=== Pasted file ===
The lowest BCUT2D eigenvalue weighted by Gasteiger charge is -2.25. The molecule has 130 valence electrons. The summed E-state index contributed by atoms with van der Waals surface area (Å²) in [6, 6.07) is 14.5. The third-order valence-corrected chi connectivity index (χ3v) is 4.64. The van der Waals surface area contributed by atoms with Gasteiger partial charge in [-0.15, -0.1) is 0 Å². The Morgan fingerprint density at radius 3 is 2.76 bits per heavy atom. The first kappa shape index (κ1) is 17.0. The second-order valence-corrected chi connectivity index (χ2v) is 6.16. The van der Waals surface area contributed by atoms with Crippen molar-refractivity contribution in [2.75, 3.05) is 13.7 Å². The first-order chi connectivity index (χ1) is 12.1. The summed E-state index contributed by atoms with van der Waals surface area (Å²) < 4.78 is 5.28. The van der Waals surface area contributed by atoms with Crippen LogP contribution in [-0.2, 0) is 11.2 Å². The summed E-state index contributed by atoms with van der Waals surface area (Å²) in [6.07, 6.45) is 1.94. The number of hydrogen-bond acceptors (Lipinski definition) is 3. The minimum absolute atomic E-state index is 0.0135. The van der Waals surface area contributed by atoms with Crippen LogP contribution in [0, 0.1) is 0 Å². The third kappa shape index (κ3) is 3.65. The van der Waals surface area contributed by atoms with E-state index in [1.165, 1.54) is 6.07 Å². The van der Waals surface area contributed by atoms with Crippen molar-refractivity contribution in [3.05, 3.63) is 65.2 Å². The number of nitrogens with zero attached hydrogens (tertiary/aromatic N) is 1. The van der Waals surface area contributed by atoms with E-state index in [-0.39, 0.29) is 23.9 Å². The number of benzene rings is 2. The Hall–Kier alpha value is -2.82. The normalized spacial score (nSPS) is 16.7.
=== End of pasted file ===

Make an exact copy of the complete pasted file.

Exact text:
The lowest BCUT2D eigenvalue weighted by Gasteiger charge is -2.25. The molecule has 130 valence electrons. The summed E-state index contributed by atoms with van der Waals surface area (Å²) in [6, 6.07) is 14.5. The third-order valence-corrected chi connectivity index (χ3v) is 4.64. The van der Waals surface area contributed by atoms with Gasteiger partial charge in [-0.15, -0.1) is 0 Å². The Morgan fingerprint density at radius 3 is 2.76 bits per heavy atom. The first kappa shape index (κ1) is 17.0. The second-order valence-corrected chi connectivity index (χ2v) is 6.16. The van der Waals surface area contributed by atoms with Crippen molar-refractivity contribution in [2.75, 3.05) is 13.7 Å². The first-order chi connectivity index (χ1) is 12.1. The summed E-state index contributed by atoms with van der Waals surface area (Å²) < 4.78 is 5.28. The van der Waals surface area contributed by atoms with Crippen LogP contribution in [-0.2, 0) is 11.2 Å². The summed E-state index contributed by atoms with van der Waals surface area (Å²) in [6.07, 6.45) is 1.94. The number of hydrogen-bond acceptors (Lipinski definition) is 3. The minimum absolute atomic E-state index is 0.0135. The van der Waals surface area contributed by atoms with Crippen LogP contribution in [0, 0.1) is 0 Å². The third kappa shape index (κ3) is 3.65. The van der Waals surface area contributed by atoms with E-state index in [1.165, 1.54) is 6.07 Å². The van der Waals surface area contributed by atoms with Crippen molar-refractivity contribution in [3.05, 3.63) is 65.2 Å². The number of nitrogens with zero attached hydrogens (tertiary/aromatic N) is 1. The van der Waals surface area contributed by atoms with E-state index in [-0.39, 0.29) is 23.9 Å². The number of benzene rings is 2. The Hall–Kier alpha value is -2.82. The normalized spacial score (nSPS) is 16.7.